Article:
Latin America and the Caribbean

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Having hit Latin America and the Caribbean harder than any other region in the world, the COVID-19 pandemic has brutally exposed the region’s long-standing structural problems. It has profoundly affected a region already reeling from the turmoil of massive protests against entrenched development paradigms. Hence, existing development paradigms seem no longer tenable. It is unclear exactly which development path the countries will take once the shock of the crisis subsides, especially since many are deeply polarized.

In 2019, long-standing resentment over severe social disparities culminated in massive waves of protest – some of which turned violent – against governments and political elites, particularly those in Chile, Colombia, Ecuador, and Panama. The leadership in these countries had held on to established models of economic and social order for (too) long and proved less and less able to deliver on the promise of prosperity. In Argentina, Brazil, and Mexico, polarization is mixed with a populist-driven effort to dismantle democracy.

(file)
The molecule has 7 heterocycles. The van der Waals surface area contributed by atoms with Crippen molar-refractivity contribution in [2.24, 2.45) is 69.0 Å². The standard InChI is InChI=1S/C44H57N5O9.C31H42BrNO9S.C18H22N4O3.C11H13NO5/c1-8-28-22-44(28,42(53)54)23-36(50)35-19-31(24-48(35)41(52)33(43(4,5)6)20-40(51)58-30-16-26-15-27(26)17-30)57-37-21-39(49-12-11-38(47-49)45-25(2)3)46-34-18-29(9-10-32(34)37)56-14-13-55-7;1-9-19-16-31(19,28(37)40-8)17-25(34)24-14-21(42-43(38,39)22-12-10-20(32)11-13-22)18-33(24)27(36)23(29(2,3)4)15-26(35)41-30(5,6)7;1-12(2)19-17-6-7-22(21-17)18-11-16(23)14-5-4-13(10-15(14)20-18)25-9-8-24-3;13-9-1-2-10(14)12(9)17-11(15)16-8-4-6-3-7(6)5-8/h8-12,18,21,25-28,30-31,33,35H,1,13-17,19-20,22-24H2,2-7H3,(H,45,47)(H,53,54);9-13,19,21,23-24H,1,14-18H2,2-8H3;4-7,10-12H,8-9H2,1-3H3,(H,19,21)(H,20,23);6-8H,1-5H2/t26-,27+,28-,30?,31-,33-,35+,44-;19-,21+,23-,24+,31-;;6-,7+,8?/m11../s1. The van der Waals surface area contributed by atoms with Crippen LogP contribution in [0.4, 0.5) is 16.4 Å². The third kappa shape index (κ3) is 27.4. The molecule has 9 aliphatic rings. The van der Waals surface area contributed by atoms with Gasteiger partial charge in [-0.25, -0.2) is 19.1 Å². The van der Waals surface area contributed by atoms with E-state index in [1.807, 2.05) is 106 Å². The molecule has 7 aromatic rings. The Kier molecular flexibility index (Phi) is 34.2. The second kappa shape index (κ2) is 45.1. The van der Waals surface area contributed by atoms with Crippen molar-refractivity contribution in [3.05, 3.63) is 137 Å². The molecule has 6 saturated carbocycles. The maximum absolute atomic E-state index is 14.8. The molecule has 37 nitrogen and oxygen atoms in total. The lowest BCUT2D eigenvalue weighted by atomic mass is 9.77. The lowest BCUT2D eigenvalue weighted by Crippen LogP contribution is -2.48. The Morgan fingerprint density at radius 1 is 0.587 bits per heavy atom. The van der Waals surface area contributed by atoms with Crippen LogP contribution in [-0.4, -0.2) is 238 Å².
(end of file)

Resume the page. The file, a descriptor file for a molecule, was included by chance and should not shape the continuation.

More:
Brought into intense focus by the burning lens of the coronavirus pandemic, Latin America’s oft-cited economic structural weaknesses – extreme inequality, weak economic productivity, and fractured social systems – have been exposed. However, a closer look at the BTI data shows that the nadir reached in the 2022 edition is the outcome of a steady downward trend that has been underway for more than a decade.

The average quality of governance in Latin America and the Caribbean has also fallen again. The current downturn was more clearly attributable to democracies, particularly Brazil, El Salvador, and Argentina. In battling the pandemic, hardly any government in the region has demonstrated consistently sound crisis management, though few reacted as poorly as the Brazilian government under President Jair Bolsonaro or the Nicaraguan regime under President Daniel Ortega.

Latin America is at a crossroads. However, unlike the choices faced in the 1980s and 1990s, there is no blueprint to follow, such as that of the neoliberal script. In any case, post-neoliberal arrangements are unlikely to materialize if stronger efforts are not made to broaden economic inclusion.

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